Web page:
If you have a tax appetite and good credit, a solar loan is an attractive option to be cashflow-positive day 1 with solar with no money down and save more money than a PPA or other financing options. Call EcoMen Solar at 732-SOLAR-NJ.
No-money-down solar was truly a revolution in clean energy in America.
When good financing options came along a few years back that allowed homeowners to get solar panels at home without an upfront cost of $20,000 or more, it changed everything.
In a relatively short period, no-money-down financing made solar into a mainstream option for millions of middle-class families. Especially in states like New Jersey with relatively high electricity rates, solar became a viable way to save money on home expenses every month by cutting electric bills in a way that many families could now afford.
At the beginning of this no-money down solar revolution, two of the most popular options were power purchase agreements (PPAs) and solar leases. When other financing was still complicated and hard to get for solar panels, PPAs and leases made it easy for homeowners to get started with solar at no money down because the solar companies would continue to own the solar panels after they were installed on a home.
Decline of the PPA and Rise of the Solar Loan
In the last few years, we’ve seen even more changes in solar financing. In that time, PPAs and leases have actually gotten less popular and buying solar with a loan has gotten more popular. That’s because, for qualified homeowners, owning your own solar panels offers key benefits that you don’t get with a PPA or lease. Also, a loan through a solar company can have advantages over a loan for solar panels from your bank or credit union.
Here are the top six reasons why, in our experience, so many homeowners in New Jersey have chosen to get solar panels with a solar loan:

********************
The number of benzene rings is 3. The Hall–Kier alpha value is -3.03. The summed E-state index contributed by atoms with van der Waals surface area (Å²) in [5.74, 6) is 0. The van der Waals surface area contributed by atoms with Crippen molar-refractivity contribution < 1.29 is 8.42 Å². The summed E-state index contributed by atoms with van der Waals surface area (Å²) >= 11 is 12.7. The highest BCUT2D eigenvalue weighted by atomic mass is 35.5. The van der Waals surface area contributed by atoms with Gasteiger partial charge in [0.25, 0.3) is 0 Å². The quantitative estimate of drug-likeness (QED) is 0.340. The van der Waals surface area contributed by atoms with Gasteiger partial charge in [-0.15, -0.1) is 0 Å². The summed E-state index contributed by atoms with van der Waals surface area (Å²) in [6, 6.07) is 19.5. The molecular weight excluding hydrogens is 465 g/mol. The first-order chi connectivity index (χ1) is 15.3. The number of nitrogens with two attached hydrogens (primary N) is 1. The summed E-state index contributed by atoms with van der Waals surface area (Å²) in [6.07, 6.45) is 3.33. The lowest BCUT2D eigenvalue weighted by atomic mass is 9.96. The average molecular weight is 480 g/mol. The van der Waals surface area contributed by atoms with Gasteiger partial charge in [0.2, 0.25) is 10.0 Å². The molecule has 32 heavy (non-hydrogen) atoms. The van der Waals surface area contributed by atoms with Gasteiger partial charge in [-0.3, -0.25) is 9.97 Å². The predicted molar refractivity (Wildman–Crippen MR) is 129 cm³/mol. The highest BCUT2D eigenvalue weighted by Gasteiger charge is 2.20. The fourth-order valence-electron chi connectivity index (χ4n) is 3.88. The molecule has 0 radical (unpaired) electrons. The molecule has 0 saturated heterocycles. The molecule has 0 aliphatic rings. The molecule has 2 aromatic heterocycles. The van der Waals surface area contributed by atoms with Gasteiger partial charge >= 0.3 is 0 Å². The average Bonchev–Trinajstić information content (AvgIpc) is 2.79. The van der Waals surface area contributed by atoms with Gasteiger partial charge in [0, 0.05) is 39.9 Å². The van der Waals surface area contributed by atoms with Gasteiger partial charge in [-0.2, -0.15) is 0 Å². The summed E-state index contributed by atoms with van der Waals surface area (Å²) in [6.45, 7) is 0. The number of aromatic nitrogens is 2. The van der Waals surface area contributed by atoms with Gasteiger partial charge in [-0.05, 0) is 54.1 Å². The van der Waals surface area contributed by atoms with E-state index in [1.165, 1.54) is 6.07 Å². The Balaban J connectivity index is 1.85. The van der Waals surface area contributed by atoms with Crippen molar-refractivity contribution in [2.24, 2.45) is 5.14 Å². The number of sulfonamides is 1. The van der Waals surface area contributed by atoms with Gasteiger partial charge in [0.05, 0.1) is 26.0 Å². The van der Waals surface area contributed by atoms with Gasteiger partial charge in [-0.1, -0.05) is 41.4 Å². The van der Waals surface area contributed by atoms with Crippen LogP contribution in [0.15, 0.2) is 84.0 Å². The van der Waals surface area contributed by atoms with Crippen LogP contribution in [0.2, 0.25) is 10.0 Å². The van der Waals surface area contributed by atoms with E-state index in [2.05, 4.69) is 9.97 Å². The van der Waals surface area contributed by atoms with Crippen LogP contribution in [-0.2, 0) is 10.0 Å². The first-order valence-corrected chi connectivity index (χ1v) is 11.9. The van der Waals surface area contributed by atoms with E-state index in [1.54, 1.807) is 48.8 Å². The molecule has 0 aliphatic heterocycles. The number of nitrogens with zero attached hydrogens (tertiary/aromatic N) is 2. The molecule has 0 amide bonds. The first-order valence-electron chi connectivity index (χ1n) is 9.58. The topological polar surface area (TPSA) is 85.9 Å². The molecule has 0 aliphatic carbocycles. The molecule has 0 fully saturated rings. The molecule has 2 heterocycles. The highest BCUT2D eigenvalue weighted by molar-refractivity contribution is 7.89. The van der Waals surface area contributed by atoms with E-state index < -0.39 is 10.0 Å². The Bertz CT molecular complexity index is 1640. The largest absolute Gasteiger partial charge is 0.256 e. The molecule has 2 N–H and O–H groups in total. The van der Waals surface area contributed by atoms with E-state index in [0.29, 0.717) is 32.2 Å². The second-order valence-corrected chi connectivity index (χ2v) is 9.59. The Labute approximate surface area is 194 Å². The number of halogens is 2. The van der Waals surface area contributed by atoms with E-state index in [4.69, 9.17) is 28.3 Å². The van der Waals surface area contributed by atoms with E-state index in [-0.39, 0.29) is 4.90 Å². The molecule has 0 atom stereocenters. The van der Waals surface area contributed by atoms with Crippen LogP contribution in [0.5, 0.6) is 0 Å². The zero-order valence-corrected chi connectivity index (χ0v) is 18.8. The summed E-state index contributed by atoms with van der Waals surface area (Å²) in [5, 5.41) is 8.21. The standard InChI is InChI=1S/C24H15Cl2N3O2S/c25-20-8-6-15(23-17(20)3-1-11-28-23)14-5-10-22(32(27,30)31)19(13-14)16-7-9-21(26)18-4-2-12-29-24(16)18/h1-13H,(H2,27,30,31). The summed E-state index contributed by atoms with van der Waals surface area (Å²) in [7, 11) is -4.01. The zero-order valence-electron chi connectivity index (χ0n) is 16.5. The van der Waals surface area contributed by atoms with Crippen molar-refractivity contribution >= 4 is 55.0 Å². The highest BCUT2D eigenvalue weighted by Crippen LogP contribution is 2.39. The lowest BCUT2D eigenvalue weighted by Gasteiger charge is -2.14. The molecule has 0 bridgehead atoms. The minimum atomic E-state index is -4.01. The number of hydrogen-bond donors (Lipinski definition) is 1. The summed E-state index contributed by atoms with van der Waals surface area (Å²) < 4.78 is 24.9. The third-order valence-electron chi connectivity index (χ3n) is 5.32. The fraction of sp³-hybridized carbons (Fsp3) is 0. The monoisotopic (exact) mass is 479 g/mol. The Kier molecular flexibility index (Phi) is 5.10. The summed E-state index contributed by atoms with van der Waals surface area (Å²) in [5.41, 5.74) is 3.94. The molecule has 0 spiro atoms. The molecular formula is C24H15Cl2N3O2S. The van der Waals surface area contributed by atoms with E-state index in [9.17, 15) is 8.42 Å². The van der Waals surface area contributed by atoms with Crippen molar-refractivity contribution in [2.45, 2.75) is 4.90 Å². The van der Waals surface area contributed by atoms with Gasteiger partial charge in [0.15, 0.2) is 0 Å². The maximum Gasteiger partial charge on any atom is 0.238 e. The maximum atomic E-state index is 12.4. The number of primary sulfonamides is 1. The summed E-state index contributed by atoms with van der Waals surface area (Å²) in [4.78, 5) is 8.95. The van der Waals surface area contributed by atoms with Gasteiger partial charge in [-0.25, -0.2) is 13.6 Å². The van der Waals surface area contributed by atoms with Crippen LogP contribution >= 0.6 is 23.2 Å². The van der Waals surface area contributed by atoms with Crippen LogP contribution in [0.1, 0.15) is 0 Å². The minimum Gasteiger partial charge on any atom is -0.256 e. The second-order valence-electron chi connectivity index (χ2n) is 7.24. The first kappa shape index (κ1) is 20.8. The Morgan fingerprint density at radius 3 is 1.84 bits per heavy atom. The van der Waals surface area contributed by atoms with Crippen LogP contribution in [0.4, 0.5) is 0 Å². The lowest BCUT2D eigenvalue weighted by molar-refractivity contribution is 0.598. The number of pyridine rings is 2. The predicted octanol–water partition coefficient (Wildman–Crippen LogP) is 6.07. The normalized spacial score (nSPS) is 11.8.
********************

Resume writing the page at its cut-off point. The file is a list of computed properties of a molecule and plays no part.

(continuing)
- Owning solar panels saves you more money than getting them through either a lease or a PPA. Over the last few years, several companies that used to offer PPAs have stopped offering this type of financing to homeowners. With a market that’s shrunk down to just two or three PPA companies, the market has gotten much less competitive. That’s helped the companies turn the tables against consumers, making PPA terms less favorable to homeowners and more profitable for the companies. And while leases are still a good option in New Jersey for certain homeowners, especially those who pay a low rate of federal taxes, if you do have a tax appetite, you’ll get a higher return on your solar investment by owning solar panels rather than leasing them.
- If you own your panels, you can get additional value by selling the solar renewable energy certificates (SRECs) that your solar system produces. In the past, SRECs from the average home solar system in New Jersey have been worth $1,000 a year or more. While the SREC program in New Jersey will change in the future due to legislation passed earlier this year, I’m confident that the state will come up with another way to offer value to rooftop solar owners for the clean power they produce. If you live in New York City, instead of SRECs you can qualify for a tax credit of up to $5,000 as well as a property tax abatement that may be extended into future years.
- A solar loan is easier to get than a loan from your bank or credit union. While a home equity loan (also known as a second mortgage) or a home equity line of credit (HELOC) can offer a better interest rate than a solar loan, bank loans are a bigger hassle, with more paperwork and a more rigorous approval process that can take a couple weeks or more to get a decision. By contrast, you can apply for a solar loan in a few minutes online and, with good credit, your chances of getting approved are very good.